You work out. Great job! But now you’re ravenous and feel like you want to devour everything in sight!
Here are ten tips to help you control your raging post-exercise hunger pangs and develop a healthy relationship with food and training.
#1: Workout Before A Main Meal
If you’re always hungry after exercise, having a main meal post-workout allows you to refuel without guilt. It also keeps you on track with healthy eating rather than letting your hunger nag at you until you cave and snack on something unhealthy.
#2: Get Extra Protein
Eating protein post-workout helps muscles recover by triggering protein synthesis but it also keeps your appetite in check. In response to high-quality protein, the GI tract releases hormones that send an appetite-suppressing message to the brain. For this reason, any time you feel a craving coming on, choose a complete protein like a slice of turkey or steak, some salmon, or Greek yogurt. If you’re a vegan, lentils or beans are a good choice.
#3: Eat Healthy Carbs Post-Workout
The best time to eat carbs is after a workout because your cells are automatically more sensitive to insulin, which means calories will be stored as an energy source in muscle instead of as fat. Additionally, because carbs raise blood sugar, they signal the brain that energy stores are sufficient, which helps minimize appetite and keep you satisfied. Healthy carbs include foods in whole, unprocessed form such as starch (boiled grains, sweet potatoes), all vegetables, and fruit.
#4: Plan Ahead
An all too common scenario is that after your workout you aren’t immediately hungry. You forego eating, a few hours pass, and your appetite sneaks up on you. All rationality escapes you and you end up mowing down a pizza or inhaling five “protein” bars. Instead, always have a plan for a healthy meal post-workout, whether you eat out or bring a salad with leafy greens, steak, cashews, and avocado with you.
#5: Make Your Workout Fun
Studies show that when people exercise in order to lose weight they are much more likely to compensate and eat back the calories they burned during their workout than if they exercise for health, fun, or athletic gains. Take the focus off calories and fat loss by setting performance-related goals and remember that there is a laundry list of physical and mental health benefits you get from exercise including increased brain function, stronger bones, and less cancer risk!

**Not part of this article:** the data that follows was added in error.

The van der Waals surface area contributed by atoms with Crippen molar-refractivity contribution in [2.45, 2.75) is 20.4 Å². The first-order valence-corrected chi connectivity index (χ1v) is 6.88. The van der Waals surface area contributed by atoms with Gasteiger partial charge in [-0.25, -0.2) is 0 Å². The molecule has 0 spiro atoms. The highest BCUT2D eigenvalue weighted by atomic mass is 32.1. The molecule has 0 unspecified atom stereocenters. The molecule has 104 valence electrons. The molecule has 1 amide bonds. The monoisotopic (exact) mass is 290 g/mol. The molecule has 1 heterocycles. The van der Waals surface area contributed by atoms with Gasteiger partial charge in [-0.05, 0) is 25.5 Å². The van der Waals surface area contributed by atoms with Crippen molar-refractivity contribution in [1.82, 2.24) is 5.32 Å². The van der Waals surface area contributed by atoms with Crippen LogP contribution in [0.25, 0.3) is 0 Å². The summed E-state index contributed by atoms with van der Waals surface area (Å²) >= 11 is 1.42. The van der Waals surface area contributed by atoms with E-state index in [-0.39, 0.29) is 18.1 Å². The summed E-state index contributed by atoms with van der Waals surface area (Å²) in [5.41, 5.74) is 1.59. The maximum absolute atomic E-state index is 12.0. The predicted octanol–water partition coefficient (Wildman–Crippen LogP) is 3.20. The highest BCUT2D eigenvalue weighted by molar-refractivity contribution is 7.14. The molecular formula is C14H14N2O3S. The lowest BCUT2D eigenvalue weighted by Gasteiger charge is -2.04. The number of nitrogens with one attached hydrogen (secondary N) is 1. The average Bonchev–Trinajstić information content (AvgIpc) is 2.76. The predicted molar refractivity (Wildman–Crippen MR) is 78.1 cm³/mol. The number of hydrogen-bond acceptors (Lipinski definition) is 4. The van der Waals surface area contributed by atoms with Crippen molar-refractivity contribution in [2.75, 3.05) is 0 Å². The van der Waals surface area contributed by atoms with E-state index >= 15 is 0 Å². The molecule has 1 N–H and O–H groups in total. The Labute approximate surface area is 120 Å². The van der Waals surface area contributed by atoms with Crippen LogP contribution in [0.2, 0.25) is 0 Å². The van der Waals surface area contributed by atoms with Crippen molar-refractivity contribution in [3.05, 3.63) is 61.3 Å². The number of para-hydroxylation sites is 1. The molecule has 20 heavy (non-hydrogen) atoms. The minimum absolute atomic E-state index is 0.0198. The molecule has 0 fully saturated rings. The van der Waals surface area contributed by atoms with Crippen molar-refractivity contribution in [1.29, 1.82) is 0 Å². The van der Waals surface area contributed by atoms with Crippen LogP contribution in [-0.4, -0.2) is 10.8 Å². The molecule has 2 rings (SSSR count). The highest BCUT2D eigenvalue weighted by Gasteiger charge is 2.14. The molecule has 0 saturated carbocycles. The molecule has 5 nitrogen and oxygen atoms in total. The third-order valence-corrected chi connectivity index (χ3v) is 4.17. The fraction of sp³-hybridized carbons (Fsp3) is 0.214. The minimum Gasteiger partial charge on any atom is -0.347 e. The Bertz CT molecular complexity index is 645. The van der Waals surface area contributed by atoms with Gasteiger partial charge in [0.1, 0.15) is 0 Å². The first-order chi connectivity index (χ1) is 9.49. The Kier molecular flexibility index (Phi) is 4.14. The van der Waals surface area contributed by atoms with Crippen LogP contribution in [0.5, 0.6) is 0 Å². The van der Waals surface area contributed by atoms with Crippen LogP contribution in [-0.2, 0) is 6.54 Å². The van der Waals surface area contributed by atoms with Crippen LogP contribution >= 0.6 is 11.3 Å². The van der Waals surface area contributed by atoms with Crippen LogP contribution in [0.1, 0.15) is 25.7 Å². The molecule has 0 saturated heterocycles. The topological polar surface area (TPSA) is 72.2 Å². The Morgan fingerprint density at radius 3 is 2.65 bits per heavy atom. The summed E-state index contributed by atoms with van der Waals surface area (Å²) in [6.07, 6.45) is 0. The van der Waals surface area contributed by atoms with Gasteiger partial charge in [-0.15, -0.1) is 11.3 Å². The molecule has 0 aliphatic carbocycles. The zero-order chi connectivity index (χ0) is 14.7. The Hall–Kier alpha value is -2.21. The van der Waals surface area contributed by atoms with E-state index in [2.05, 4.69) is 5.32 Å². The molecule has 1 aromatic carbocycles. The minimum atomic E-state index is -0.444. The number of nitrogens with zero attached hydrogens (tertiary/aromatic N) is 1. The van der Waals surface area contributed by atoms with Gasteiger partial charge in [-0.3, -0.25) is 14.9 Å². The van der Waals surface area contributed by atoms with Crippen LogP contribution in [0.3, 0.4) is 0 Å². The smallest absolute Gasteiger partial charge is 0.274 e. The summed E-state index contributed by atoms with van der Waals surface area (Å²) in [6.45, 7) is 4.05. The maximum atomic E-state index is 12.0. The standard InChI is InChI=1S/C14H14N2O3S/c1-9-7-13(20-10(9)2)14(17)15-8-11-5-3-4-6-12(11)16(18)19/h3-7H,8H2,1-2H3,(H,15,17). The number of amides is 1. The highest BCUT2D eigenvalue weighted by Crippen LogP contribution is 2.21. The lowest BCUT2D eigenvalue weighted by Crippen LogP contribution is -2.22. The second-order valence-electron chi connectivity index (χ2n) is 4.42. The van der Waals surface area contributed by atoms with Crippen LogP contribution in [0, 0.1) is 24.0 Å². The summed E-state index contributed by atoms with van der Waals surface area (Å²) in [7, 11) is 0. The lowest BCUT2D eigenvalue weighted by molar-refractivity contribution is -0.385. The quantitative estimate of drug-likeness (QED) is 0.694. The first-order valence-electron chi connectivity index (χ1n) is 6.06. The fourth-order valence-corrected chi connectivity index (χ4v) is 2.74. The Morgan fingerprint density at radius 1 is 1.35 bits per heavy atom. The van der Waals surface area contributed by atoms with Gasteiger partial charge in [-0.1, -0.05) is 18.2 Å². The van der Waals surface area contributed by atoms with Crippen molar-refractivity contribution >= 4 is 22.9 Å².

#6: Don’t Train Fasted
Are you going into your workout with an empty stomach due to the fear that eating pre-workout just negates the calories you’d eat in a pre-workout meal? This is a bad choice. Working out on an empty stomach can lead to greater post-exercise hunger. It backfires because you end up more ravenous after exercise.
Plus, studies show that your body conserves energy during training when you exercise fasted, lowering the amount of calories you expend. Have a meal of protein and healthy fat about an hour before your workout to curtail appetite and minimize protein breakdown.
#7: Use Whey Protein
Whey protein has the highest concentration of the amino acid leucine of all protein powders. Leucine signals the brain to release transmitters that blunt hunger and maintain satiety longer term. Whey also improves insulin sensitivity and has a beneficial effect on stress hormones, which are often associated with increased appetite and poorer food choices when elevated.
#8: Don’t Rely On An Activity Tracker
Just like the calorie counts on cardio machines, activity trackers are surprisingly bad at estimating energy expenditure, misreporting calorie burn by as much as 25 percent. Relying on trackers sets you up to overshoot your calories and it fuels the unhealthy habit of exercising to eat. It also makes it more likely hunger will be dictated by numbers rather than physiological responses that help regulate energy levels in your body.
#9: Understand Your Hunger
If you’ve eaten a healthy post-workout meal and still feel hungry, take a moment to analyze your hunger. Have you supplied yourself with sufficient calories and a balanced array of macronutrients (protein, carbs, and fat) to fulfill your needs? If so, are you inclined to reward yourself because after all, you got out there and got it done. You burned off these calories so you deserve a dietary break, right?
Or maybe you haven’t established a set eating schedule and you don’t know when your next meal will be coming. Dig deep and question your hunger. Take a brief meditation break to see if your appetite can settle. If you’ve still got that gnawing need for food, have some more protein or healthy fat and monitor whether you’re actually hungry.
#10: Refuel During Extra Long Training Sessions
We don’t recommend long training sessions that last much more than an hour because training quality is reduced and stress hormones are elevated. But if you’re preparing for a long-distance endurance event or are practicing for a team sport, long workouts may be necessary. For workouts over 90 minutes, refueling with a mixture of protein and high-quality carbs can provide your body with the fuel it needs to avoid out-of-control hunger in the post-workout period.